Information Dissemination’s remarkable 5th anniversary symposium on naval matters has got a lineup of guest bloggers second only to mine. Just this past week, he posted the remarks of the Chief of Naval Operations, ADM Jonathan Greenert, addressing the development of AirSea Battle, given to the Brookings Institution.
Unfortunately, for a piece described as “What is AirSea Battle” there’s not a declarative statement in there that answers the question. And that’s one of the problems the Navy is having selling the concept to the fleet and the public. Most folks see ASB as being historically inspired by the Army’s successful AirLand Battle doctrine. The problem is, ALB was the answer to a relatively specific question, “how do you fight and win in Western Europe if the balloon goes up, and the Warsaw Pact comes charging into Germany?” ALB carefully described both the conditions the Army expected to face, and then defined historical truths about warfare. It’s definition of the principles of war, and the integration of the “battlefield operating systems” provided a simple, easily understandable framework upon which to build the tactical discussion the rest of the manual provided. Fundamentally, it was a guide to commanders, usually brigade and higher, of how to integrate all their combat, support, and service capabilities across space and time, to leverage the greatest possible effect. That’s a clarity of thought I haven’t seen demonstrated by the ASB folks.
Now, ALB wasn’t an instant success. In fact, it was an evolution of the previous stated Army doctrine, Active Defense. Almost as soon as Active Defense was published in 1976, the forces in the field began to complain that the doctrine could be improved. And in fact, the Army leadership eagerly sought out the thoughts of the commanders in the field to build a consensus of how the doctrine should be modified. The Army used its internal institutions such as the Command and General Staff School as think tanks to explore the historical foundations of doctrine, and then used input from the field forces to suit theory to practice. Having received input from both sources, the doctrine writers at Ft. Leavenworth would then mark up a draft for circulation to the Army leadership, and the field forces. After reviewing and critiquing several drafts, eventually a consensus was reached, and the doctrine published. The iterative process meant both that the majority of field forces understood the doctrine, and more importantly, concurred with it. That concurrence was key. It’s not really a doctrine just because the head-shed prints it. It’s doctrine because at least 51% of the force buys into it.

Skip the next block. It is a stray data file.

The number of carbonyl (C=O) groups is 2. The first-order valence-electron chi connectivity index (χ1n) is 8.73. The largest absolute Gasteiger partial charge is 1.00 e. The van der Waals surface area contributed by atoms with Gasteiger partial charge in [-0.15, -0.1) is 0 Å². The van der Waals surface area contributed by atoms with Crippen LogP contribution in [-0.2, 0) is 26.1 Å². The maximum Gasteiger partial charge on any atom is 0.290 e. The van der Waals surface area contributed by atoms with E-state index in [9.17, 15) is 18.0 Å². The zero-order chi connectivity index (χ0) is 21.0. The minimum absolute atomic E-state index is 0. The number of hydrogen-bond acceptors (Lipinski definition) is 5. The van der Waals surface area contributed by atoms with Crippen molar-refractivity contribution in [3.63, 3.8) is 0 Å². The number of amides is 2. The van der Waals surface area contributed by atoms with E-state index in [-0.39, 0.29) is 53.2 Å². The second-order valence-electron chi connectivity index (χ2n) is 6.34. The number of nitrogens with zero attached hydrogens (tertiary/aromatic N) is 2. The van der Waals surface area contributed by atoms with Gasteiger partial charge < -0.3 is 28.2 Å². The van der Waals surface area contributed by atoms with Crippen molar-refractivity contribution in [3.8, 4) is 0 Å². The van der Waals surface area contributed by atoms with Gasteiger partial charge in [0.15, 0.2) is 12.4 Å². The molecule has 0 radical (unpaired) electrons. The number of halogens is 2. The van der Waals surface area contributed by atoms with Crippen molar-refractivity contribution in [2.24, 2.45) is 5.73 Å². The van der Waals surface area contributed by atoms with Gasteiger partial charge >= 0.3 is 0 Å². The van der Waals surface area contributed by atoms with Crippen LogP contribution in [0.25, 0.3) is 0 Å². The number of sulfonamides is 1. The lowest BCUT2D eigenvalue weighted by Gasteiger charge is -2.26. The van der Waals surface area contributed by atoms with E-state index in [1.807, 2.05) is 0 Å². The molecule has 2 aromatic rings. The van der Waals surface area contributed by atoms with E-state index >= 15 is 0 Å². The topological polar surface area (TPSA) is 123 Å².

ASB is largely being sold as the integration of airpower and seapower. ALB, on the other hand, took great pains to both integrate airpower and landpower, but more importantly, defined which areas should be dis-integrated. While the dream of every land commander is to have a constant flow of Close Air Support overhead and at his beck and call, ALB recognized that shooting a $500,000 tank with a $40 million F-16 was rather silly. Airpower could be better used attacking more remunerative targets further back along the space of the battlefield. But rather than suggesting the Air Force go off to fight its own war on its own terms, ALB designed a structure where those deep targets were selected and serviced that directly supported the scheme of maneuver of a ground commander. The agreements with the Air Force ensured that airpower would retain enough independence to capitalize on its inherent flexibility, and yet still be integrated within the overall plan of battle. Bashing the tactical side of the Air Force is fairly popular here, and sometimes justified, but make no mistake, the Air Force poured enormous resources into supporting ALB. Two highly visible programs in support of ALB, the E-8 JSTARS and the TR-1 (modified U-2) aircraft were both tailored to providing the picture of the battlefield that ground commanders would need, both to fight their own immediate battles, and to nominate targets for the Air Force. Further, the Air Force put a lot of money into buying weapon systems that would directly support the ALB. Air Force buy-in to ALB also drove a lot of the decisions on basing and force structure in Europe. If the actual implementation of air operations in Desert Storm weren’t what everyone might have hoped, it was often a matter of technical limitations not previously known, rather than bad faith from the Air Force. As a practical matter, it had been impossible to truly exercise the deep operations of the Air Force in peacetime.
One hopes the Air Force and Navy can improve their sales pitch on ASB, as right now, that’s exactly what it sounds like- a sales pitch. It fails to clearly define the operational environment and goals that it supposedly is designed to operate in. It fails to provide clear guidance across the forces as to what end state is desired, and how to get there. The ASB Office, supposedly the clearinghouse for developing and disseminating the ASB doctrine, seems more a PR effort to sell buzzwords to the public than a doctrinal office to develop warfighting plans for the forces.